It’s a treat to be invited into the personal home kitchen of a chef. RMFR was honored to do just that a few weeks ago by chef Mark Henry, known from his time with Brother Luck Street Eats and a winner of Food Network’s “Cooks vs. Cons,” among his many accolades. On a snowy night in late November we traveled to the Henry home in Fountain to learn how chef prepares a holiday ham.
Henry chose this festive dish because it’s not only user-friendly for all cooking levels, but offers a different take on your usual pie-spice-flavored meats.
“So whenever I do ham, I like to do Cuban ham, just because I feel like holiday hams and all those other flavors are too present already,” Henry says from his kitchen, where a pot roast is slowly finishing. His daughters do homework in the living room with his wife. “Like, there’s a lot of baking spices and nutmegs and all that shit are pretty prevalent, so I’m going to omit all of that.”
Over a few nips of Distillery 291’s Bad Guy Whiskey, as well as that pot roast paired with winter vegetables and mashed potatoes (yeah, we love our job), Henry swiftly prepared the shoulder and brine. All in all it took about an hour — the pork then resting in a salty bath for several days.
Naturally, Chef’s kitchen extends throughout much of the household. In the garage he showed us a whole, young pig he was keeping for later that week. We left with a frozen chicken from the family’s own flock, too. (Did we say we love our job?)
But back to the pork. Henry, as he is known, keeps the process streamlined and frill-free.
“[This is] going to enhance the flavor of the pork but not mask it,” Henry says. “You’re going to get some of the sugar from the orange, the brown sugar’s going to flavor it a little bit, but it’s not going to be super caramel-y. You get to taste the pork, which I think is important.”
Read on for the recipe, written for RMFR by the man himself, and happy holidays!
Mark Henry’s Holiday Ham Recipe
1 whole pork shoulder (Boston butt preferably, not picnic shoulder). This cut is optimal for this project as it will be as close to an 80/20 blend of protein/fat as you will get without having to add anything to it.
Start with a sharp, thin bladed knife, such as a boning knife. Begin on the short end of the pork butt, where you can see the tip of the bone that has been cut using the bone saw. Begin to trace around the bone end, with the tip of your knife, following closely the edge of the bone, so as to not cut into the meat as much as possible. On the top side of the roast (the side with the fat cap) there will be a ridge in the center of the bone. Cut on either side of it progressively using more of the blade of the knife until all that remains attached on all sides of the bone is the ridge in the top center of the bone. To remove this bone completely, either slowly and carefully cut it out using the tip of your knife, or alternatively grip the bone with a dry kitchen towel, and pull in a jerking motion outwards away from the meat to separate the ridge from the meat.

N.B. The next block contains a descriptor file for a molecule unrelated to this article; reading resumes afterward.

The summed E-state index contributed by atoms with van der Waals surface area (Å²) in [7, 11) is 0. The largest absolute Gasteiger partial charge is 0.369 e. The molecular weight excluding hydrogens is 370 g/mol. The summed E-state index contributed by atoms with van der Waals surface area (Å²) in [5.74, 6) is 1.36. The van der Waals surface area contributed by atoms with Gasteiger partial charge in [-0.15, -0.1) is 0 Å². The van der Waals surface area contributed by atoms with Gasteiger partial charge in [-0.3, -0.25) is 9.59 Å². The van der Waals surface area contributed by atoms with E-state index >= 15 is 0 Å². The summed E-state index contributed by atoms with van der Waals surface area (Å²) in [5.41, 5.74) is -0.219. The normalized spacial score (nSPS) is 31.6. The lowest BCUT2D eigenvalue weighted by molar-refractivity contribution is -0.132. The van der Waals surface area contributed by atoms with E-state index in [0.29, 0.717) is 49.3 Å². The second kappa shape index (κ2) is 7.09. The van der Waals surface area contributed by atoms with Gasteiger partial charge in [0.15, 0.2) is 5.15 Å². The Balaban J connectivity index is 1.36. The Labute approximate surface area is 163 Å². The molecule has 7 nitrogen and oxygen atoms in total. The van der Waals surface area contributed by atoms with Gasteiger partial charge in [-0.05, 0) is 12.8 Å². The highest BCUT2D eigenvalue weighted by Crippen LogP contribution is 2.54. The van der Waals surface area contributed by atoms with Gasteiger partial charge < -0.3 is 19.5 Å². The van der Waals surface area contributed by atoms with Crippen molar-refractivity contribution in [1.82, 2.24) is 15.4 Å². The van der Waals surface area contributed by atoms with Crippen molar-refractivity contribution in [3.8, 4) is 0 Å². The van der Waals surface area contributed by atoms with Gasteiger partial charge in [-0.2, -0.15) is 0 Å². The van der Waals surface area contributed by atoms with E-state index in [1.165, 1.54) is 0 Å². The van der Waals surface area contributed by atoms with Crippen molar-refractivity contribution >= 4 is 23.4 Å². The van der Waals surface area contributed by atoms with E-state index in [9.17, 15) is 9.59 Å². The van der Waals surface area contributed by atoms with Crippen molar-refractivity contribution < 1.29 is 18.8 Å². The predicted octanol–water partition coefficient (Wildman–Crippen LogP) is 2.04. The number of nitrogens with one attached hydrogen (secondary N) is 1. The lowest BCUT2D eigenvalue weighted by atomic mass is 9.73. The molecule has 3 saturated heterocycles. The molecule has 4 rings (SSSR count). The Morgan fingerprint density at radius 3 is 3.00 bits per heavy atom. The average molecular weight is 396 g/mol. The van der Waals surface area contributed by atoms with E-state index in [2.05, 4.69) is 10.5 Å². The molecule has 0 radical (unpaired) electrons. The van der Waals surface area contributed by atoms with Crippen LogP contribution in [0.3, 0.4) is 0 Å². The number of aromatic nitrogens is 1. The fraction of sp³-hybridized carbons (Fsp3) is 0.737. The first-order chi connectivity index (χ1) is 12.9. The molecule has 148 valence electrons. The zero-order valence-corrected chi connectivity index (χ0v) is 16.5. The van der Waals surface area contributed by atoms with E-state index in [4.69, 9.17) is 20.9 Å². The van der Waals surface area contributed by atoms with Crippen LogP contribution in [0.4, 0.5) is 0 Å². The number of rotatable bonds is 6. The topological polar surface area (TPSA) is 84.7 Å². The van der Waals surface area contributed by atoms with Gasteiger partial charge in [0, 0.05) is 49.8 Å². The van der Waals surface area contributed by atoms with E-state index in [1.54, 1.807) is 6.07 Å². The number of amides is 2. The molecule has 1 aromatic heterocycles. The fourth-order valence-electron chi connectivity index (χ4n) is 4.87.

To prepare the brine:
1 tsp vegetable oil
1 onion (julienned or thinly sliced)
10 cloves of fresh garlic, macerated (scraped into a pulp using the side of your knife, and an aggregate such as Kosher salt)
1 C Kosher salt
3/4 C brown sugar
1 tsp crushed red pepper flakes
1 orange, thinly sliced
2 Qts water
3 Qts ice
Once you have boned the pork shoulder, truss it using butcher’s twine to create an evenly thick mass of protein, to ensure proper brine distribution, as well as even cooking of the ham.
Meanwhile, in a large, heavy bottomed pot, heat the oil, and sweat the onion and garlic, until just starting to turn translucent, and it becomes very aromatic.
Then add the salt, brown sugar, crushed red pepper, orange slices, and 2 quarts of water. Bring to a boil over high heat, once a rolling boil has been achieved, reduce the heat to a simmer, and simmer just long enough to dissolve the salt and sugar.
Once the solids have been dissolved, remove immediately from the heat, and add the ice. Once the brine has cooled to room temperature or lower, add the pork shoulder, and let brine for 60-72 hours.
After the allotted brining time has elapsed, remove from brine and place on a sheet pan, in the refrigerator overnight, uncovered to allow the brine to evenly distribute throughout the ham.
To finish, either roast the ham in the oven at a setting of 350 degrees until an internal temperature of 153 has been achieved, or smoke using your favorite wood chips until the same internal temperature has been achieved.
[Images: Edie Crawford and Mark Henry]